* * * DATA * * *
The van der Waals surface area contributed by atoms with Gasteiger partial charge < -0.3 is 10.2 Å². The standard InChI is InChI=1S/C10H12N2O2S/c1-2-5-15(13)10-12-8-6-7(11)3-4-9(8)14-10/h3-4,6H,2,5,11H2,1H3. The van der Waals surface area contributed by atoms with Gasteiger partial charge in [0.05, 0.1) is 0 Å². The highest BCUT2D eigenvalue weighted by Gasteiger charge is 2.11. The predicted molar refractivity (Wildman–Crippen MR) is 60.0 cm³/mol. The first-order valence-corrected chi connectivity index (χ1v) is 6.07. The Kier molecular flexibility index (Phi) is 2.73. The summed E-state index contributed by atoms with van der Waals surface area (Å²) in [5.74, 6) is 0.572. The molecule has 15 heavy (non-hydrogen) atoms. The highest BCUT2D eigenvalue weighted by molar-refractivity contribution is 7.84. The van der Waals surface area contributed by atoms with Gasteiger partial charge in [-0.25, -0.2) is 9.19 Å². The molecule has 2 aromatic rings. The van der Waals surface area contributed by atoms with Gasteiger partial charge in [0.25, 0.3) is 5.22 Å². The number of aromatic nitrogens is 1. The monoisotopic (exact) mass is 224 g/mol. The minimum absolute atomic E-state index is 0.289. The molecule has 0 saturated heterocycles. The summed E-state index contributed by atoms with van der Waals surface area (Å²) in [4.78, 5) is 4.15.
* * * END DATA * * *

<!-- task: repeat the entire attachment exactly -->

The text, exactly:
The van der Waals surface area contributed by atoms with Gasteiger partial charge < -0.3 is 10.2 Å². The standard InChI is InChI=1S/C10H12N2O2S/c1-2-5-15(13)10-12-8-6-7(11)3-4-9(8)14-10/h3-4,6H,2,5,11H2,1H3. The van der Waals surface area contributed by atoms with Gasteiger partial charge in [0.05, 0.1) is 0 Å². The highest BCUT2D eigenvalue weighted by Gasteiger charge is 2.11. The predicted molar refractivity (Wildman–Crippen MR) is 60.0 cm³/mol. The first-order valence-corrected chi connectivity index (χ1v) is 6.07. The Kier molecular flexibility index (Phi) is 2.73. The summed E-state index contributed by atoms with van der Waals surface area (Å²) in [5.74, 6) is 0.572. The molecule has 15 heavy (non-hydrogen) atoms. The highest BCUT2D eigenvalue weighted by molar-refractivity contribution is 7.84. The van der Waals surface area contributed by atoms with Gasteiger partial charge in [-0.25, -0.2) is 9.19 Å². The molecule has 2 aromatic rings. The van der Waals surface area contributed by atoms with Gasteiger partial charge in [0.25, 0.3) is 5.22 Å². The number of aromatic nitrogens is 1. The monoisotopic (exact) mass is 224 g/mol. The minimum absolute atomic E-state index is 0.289. The molecule has 0 saturated heterocycles. The summed E-state index contributed by atoms with van der Waals surface area (Å²) in [4.78, 5) is 4.15.